Walkin’ Preacher of the Ozarks, by Guy Howard

Unspeakable tragedy descends upon young Guy Howard, an educated, upright Iowa farmer who wants only to farm and teach school. His wife, Madge, dies from diphtheria in a year when corn prices are so low it makes more sense to use the crop for fuel. Guy must care for three young children, one of them sickly. He moves his family back in with his impoverished parents, and then his mother dies. As he walks into the little town of Chariton to wake up the undertaker, he falls to his knees in the snow, and in that moment feels the call to preach.

The following summer, he walks to the Ozarks in his one suit of clothes. Through the kindness of strangers, he reaches a settlement in south-central Missouri, the town of Mulberry in Hickory County, where there’s a school in need of a teacher. That “school” is all but abandoned, but Guy puts himself to work cleaning up the grounds, finding desks, and securing books. More formidably, he has to negotiate among stingy, ignorant, and sometimes malevolent citizens, many of whom brew moonshine and are distrustful he’s a “revenuer”. They need a school, but they need salvation even more.

The Gospel of Guy is fundamental but forgiving, and he proves himself to be a gentle, imaginative arbiter. In an era when governmental services hardly existed, Guy is a sort of social worker. He strives mightily to steer young men away from moonshine. More than once he comes to the aid of a pregnant girl with no husband. Without judgment, he takes the confession of an old woman who raised eleven children fathered by her father.

And Guy is poor. Schools pay him almost nothing and his jobs are never secure. Congregations reward him with meals and good will; once, he’s the recipient of a “chicken shower.” He can’t afford clothes or to house his two boys. Remember: Guy does his work, walking across mountain trails from church to church, during the Great Depression. Everybody’s broke.

Guy meets his new wife, Mary Louise, and they take over a Christian Church in Houston, but the Methodists and Baptists got there first. Guy crusades against saloons, putting some of them out of business, but he and Mary Louise go bankrupt and must place their three children into an orphanage.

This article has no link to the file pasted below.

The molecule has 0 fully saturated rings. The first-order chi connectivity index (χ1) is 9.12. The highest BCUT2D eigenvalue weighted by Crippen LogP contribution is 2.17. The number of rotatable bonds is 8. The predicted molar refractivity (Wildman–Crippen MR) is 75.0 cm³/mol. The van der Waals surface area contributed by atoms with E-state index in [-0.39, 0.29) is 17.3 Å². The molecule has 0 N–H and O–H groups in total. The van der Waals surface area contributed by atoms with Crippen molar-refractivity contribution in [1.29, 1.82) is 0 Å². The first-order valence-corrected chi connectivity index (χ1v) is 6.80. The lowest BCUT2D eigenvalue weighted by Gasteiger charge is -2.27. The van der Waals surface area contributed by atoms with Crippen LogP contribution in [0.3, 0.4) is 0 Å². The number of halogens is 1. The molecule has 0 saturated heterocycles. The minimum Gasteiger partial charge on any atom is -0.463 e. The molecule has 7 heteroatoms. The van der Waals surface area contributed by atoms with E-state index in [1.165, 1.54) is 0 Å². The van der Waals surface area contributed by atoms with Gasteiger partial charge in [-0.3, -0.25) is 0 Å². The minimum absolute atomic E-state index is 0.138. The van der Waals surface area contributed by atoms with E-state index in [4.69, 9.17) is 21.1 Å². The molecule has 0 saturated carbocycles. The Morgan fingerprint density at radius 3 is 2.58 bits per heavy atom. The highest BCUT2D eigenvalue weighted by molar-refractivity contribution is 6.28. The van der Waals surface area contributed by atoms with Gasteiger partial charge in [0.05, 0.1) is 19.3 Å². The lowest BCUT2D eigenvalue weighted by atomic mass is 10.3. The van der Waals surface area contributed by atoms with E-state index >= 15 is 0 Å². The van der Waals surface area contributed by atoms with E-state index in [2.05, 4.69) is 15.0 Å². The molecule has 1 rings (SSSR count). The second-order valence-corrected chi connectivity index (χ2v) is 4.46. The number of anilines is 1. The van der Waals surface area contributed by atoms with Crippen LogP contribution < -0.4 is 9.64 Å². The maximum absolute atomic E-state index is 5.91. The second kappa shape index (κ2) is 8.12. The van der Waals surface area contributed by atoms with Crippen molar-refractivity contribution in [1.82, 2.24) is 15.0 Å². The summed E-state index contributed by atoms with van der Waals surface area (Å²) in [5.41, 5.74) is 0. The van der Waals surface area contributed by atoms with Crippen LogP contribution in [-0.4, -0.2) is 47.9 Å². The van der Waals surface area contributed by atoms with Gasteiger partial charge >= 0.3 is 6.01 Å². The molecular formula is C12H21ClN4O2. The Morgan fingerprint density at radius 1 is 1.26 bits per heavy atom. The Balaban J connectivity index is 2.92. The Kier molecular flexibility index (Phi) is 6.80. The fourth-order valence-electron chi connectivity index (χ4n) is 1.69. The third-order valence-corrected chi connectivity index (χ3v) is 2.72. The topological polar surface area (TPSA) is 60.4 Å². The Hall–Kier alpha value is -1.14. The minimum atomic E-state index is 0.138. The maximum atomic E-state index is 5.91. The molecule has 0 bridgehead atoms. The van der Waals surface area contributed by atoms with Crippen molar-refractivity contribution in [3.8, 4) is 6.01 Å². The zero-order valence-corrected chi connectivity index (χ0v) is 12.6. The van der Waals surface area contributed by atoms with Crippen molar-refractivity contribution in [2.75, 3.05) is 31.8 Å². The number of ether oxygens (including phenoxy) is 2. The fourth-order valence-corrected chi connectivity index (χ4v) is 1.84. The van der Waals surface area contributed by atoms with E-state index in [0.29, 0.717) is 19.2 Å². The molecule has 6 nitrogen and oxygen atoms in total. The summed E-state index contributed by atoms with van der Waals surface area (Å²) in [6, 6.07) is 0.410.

Desolate, hungry, they walk to Branson, and at last they find a position where they can support themselves and their young family. Guy Howard discovers, with all his selflessness, that he’s a little bit famous. He begins to sell articles, and finally, he writes this book.

Though written by a preacher, Walkin’ Preacher of the Ozarks is not preachy. It’s a colorful, humble, realistic account of a devoted man’s attempt to live usefully among an insular, impoverished people. Perhaps no other account so intimately portrays the backwoods of the Missouri Ozarks in the 1930s, where there were few automobiles, and even radioes were rare. Moreover, it’s hard to understand the Ozarks without taking fundamentalism into account, and Guy Howard’s memoir certainly does that. Walkin’ Preacher of the Ozarks is a spare, frank, funny, inspiring book.


The Woods Colt, by Thames Williamson

The Woods Colt was first published in 1933. It’s a simple, fast-moving tale about a stubborn young hillbilly, Clint Morgan, a “woods colt.” Woods colt is a hill term for bastard, and the status more or less dooms Clint from the outset. He is without much schooling and has no prospects. He has one friend, a colorful story-teller named Windy Gifford, and Windy is true to the end, hiring on with the sheriff’s posse and deliberately throwing it off Clint’s trail. Clint’s tough-as-nails mother and his errant father stand by him as much as they can, but his mother is alone and poverty-stricken, while his father has a vicious, tattling wife.

Clint’s troubles begin with a two-timing girl, pretty Tillie Starbuck. She likes Clint but Ed Prather, the postmaster, would surely offer her a better life. Rapidly, callow Clint fills up with jealousy and attacks Ed in the Hokeville post office. Clint wins, but Ed successfully claims that because the fight occurred in a post office, it’s a federal crime. Clint is thrown in jail and awaits arraignment in federal court.

“He is in the littlest room you ever seen, no bigger’n some folks’ smokehouse, the hull wall made of cement, an’ bars for a door.”

Because Clint is a kind of wild animal, he reacts like one. He knows what happens to moonshiners—they rot at Leavenworth. On the way to the federal court, he grabs the marshall’s pistol, and would kill him if he were sophisticated enough to figure out the safety. Only a few days later, he does kill a federal man, and then the posses descend in a breathless, you’ll-never-take-me-alive sort of chase. Remarkably, a fourteen-year-old girl, Nance Darby, comes to Clint’s aid, and Nance proves true.

Remarkably, also, Tillie and her uppity father get their come-uppance in a vivid, terrible scene that is barely short of a lynching. Subtly, Williamson shows that Tillie is probably innocent, while Clint, thirsting for revenge and unquestionably a victim, is in the wrong.